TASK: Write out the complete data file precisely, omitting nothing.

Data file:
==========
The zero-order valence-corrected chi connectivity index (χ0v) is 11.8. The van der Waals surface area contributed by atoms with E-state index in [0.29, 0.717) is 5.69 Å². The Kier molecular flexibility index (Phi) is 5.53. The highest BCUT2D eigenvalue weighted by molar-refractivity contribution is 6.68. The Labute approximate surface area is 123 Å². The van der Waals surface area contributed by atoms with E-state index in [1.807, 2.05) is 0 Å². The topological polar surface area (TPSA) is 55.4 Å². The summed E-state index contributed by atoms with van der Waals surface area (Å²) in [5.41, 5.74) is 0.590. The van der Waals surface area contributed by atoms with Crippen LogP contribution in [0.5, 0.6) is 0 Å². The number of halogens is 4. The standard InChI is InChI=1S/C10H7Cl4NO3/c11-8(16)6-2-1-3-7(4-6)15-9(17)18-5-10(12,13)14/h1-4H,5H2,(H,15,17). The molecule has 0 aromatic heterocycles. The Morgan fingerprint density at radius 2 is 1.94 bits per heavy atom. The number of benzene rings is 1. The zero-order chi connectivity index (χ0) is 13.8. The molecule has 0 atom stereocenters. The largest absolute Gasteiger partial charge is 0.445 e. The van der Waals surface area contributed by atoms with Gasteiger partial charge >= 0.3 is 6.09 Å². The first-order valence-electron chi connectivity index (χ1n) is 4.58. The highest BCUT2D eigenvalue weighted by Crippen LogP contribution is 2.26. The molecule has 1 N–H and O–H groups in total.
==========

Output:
The zero-order valence-corrected chi connectivity index (χ0v) is 11.8. The van der Waals surface area contributed by atoms with E-state index in [0.29, 0.717) is 5.69 Å². The Kier molecular flexibility index (Phi) is 5.53. The highest BCUT2D eigenvalue weighted by molar-refractivity contribution is 6.68. The Labute approximate surface area is 123 Å². The van der Waals surface area contributed by atoms with E-state index in [1.807, 2.05) is 0 Å². The topological polar surface area (TPSA) is 55.4 Å². The summed E-state index contributed by atoms with van der Waals surface area (Å²) in [5.41, 5.74) is 0.590. The van der Waals surface area contributed by atoms with Crippen LogP contribution in [0.5, 0.6) is 0 Å². The number of halogens is 4. The standard InChI is InChI=1S/C10H7Cl4NO3/c11-8(16)6-2-1-3-7(4-6)15-9(17)18-5-10(12,13)14/h1-4H,5H2,(H,15,17). The molecule has 0 aromatic heterocycles. The Morgan fingerprint density at radius 2 is 1.94 bits per heavy atom. The number of benzene rings is 1. The zero-order chi connectivity index (χ0) is 13.8. The molecule has 0 atom stereocenters. The largest absolute Gasteiger partial charge is 0.445 e. The van der Waals surface area contributed by atoms with Gasteiger partial charge >= 0.3 is 6.09 Å². The first-order valence-electron chi connectivity index (χ1n) is 4.58. The highest BCUT2D eigenvalue weighted by Crippen LogP contribution is 2.26. The molecule has 1 N–H and O–H groups in total.